In 1944, 1946, and 1953 he recorded and performed in concert with Chicago Jazz Pianist and Vibraphonist Max Miller, private recordings which are part of the Max Miller archive and have never been released. These concerts and recordings are covered completely in John Chilton's great book on Bechet.

Bechet was an important influence on alto saxophonist Johnny Hodges, who studied with Bechet as a teenager.

In 1968, Bechet was inducted into the Down Beat Jazz Hall of Fame.

The New York Times music writer Robert Palmer wrote of Bechet that, "by combining the 'cry' of the blues players and the finesse of the Creoles into his 'own way,' Sidney Bechet created a style which moved the emotions even as it dazzled the mind."


Tributes
Renowned blues harmonica player Sugar Blue claims to have taken his name from the Bechet recording "Sugar Blues".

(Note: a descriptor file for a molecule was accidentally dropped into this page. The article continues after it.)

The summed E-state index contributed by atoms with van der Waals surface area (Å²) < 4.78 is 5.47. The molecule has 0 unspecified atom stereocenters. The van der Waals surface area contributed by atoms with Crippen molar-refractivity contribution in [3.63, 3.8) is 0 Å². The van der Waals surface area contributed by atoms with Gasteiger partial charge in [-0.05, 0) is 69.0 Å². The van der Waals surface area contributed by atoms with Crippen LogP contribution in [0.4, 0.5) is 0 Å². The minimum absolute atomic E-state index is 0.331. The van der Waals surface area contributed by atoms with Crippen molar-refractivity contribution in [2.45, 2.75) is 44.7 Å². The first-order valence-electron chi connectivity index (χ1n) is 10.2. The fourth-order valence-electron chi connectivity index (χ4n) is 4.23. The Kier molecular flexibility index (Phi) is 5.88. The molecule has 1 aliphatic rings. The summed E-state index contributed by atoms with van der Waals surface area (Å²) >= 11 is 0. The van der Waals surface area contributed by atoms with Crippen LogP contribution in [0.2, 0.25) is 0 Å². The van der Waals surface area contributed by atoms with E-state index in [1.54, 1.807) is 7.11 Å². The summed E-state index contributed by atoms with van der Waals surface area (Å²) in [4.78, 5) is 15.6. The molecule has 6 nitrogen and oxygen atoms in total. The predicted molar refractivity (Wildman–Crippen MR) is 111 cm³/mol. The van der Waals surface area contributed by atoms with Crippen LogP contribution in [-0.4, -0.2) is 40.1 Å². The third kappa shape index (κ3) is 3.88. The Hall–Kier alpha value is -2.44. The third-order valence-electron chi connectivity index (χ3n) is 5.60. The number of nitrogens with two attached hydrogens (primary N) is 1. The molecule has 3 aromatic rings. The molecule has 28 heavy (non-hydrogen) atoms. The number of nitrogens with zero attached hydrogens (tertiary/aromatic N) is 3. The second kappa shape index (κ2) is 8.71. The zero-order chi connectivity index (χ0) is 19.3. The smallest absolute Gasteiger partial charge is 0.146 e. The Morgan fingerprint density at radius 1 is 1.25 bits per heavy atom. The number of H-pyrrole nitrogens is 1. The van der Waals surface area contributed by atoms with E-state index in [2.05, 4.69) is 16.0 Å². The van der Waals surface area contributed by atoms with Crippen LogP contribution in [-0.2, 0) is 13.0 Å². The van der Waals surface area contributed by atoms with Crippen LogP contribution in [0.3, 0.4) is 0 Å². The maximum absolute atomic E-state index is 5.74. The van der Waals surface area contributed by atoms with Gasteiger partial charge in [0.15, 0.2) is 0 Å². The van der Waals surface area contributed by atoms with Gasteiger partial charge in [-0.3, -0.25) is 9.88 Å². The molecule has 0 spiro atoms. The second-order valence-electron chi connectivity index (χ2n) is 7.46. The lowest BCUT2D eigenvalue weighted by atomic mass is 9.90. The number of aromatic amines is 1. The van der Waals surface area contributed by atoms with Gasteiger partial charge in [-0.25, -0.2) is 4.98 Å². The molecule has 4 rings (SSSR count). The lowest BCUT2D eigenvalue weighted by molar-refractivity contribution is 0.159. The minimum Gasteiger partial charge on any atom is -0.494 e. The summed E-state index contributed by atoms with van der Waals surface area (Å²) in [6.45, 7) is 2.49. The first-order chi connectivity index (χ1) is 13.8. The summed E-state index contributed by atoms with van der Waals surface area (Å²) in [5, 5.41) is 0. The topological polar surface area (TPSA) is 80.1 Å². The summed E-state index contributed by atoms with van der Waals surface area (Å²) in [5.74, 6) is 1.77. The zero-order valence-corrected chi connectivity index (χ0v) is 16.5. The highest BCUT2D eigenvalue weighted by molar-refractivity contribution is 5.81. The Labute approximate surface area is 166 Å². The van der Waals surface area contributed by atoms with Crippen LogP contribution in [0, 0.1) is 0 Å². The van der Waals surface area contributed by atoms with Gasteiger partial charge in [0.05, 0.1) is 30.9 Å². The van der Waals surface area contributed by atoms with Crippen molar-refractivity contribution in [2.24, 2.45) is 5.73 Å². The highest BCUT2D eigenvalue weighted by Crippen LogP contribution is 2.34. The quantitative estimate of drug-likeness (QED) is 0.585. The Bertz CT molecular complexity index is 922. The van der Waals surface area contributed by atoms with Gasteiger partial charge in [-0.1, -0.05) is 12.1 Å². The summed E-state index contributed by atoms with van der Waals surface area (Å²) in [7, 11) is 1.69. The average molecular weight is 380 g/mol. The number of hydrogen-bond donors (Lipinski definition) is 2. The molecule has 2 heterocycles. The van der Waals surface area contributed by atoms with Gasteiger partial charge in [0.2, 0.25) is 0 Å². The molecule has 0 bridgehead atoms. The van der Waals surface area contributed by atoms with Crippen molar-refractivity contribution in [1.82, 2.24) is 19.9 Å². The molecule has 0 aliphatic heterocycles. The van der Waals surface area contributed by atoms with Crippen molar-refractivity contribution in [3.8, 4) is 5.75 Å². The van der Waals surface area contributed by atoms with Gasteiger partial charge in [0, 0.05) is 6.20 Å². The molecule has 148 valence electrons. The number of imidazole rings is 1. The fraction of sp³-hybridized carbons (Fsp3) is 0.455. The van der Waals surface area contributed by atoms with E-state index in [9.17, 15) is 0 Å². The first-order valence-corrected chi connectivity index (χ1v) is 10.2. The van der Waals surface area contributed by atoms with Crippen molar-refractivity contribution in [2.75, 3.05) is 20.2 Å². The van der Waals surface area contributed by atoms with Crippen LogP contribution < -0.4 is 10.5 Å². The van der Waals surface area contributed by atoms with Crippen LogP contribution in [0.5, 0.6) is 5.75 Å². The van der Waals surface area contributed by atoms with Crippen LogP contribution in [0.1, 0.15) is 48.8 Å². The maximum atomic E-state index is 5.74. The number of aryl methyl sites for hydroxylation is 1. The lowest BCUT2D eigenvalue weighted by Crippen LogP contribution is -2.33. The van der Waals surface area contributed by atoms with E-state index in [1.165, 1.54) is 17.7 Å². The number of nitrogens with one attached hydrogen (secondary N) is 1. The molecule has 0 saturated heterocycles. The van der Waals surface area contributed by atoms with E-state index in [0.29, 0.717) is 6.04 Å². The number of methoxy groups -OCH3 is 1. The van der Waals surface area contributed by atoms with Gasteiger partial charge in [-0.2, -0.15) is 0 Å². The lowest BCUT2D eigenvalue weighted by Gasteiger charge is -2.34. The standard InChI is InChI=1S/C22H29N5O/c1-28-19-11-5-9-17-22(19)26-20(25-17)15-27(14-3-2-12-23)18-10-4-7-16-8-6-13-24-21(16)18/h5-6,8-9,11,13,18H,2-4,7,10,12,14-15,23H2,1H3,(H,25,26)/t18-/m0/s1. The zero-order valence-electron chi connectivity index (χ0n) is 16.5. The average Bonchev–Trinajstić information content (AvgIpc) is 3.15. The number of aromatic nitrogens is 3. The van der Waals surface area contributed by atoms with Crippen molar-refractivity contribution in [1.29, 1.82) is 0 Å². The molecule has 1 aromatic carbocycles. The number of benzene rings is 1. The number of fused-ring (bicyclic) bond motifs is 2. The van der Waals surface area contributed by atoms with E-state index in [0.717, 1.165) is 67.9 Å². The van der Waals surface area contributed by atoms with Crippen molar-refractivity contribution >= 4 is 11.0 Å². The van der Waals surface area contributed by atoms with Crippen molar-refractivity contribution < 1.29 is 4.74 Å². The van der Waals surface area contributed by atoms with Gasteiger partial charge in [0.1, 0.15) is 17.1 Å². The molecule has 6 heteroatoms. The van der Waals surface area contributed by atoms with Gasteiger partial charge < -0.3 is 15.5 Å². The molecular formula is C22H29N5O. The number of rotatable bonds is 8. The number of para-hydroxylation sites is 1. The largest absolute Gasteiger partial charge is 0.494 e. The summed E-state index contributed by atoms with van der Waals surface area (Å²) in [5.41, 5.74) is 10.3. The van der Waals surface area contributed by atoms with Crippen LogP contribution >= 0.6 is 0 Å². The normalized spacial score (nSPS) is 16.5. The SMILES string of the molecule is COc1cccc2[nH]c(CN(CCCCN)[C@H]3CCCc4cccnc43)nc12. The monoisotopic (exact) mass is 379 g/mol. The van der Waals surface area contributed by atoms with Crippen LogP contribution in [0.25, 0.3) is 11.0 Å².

Philip Larkin wrote an ode to Bechet in The Whitsun Weddings.

Bechet is said to have served as a prototype for the saxophonist "Pablo" in the novel Steppenwolf, since it was almost certainly through listening to his playing in Europe in the 1920s that Hermann Hesse became acquainted with the world of jazz music.

Bechet to me was the very epitome of jazz... everything he played in his whole life was completely original. I honestly think he was the most unique man to ever be in this music. — Duke Ellington

In the 1997 documentary Wild Man Blues, filmmaker and clarinet aficionado Woody Allen repeatedly refers to Sidney Bechet. One of his adopted children with Soon-Yi Previn also is named Bechet.

Bechet, portrayed by Jeffrey Wright appeared as a character in two episodes of the television series The Young Indiana Jones Chronicles.

Bechet performs at an underground Paris jazz club in the novel Replay by Ken Grimwood. This appearance is slightly anachronistic, as the scene takes place in 1963 even though Bechet died in 1959.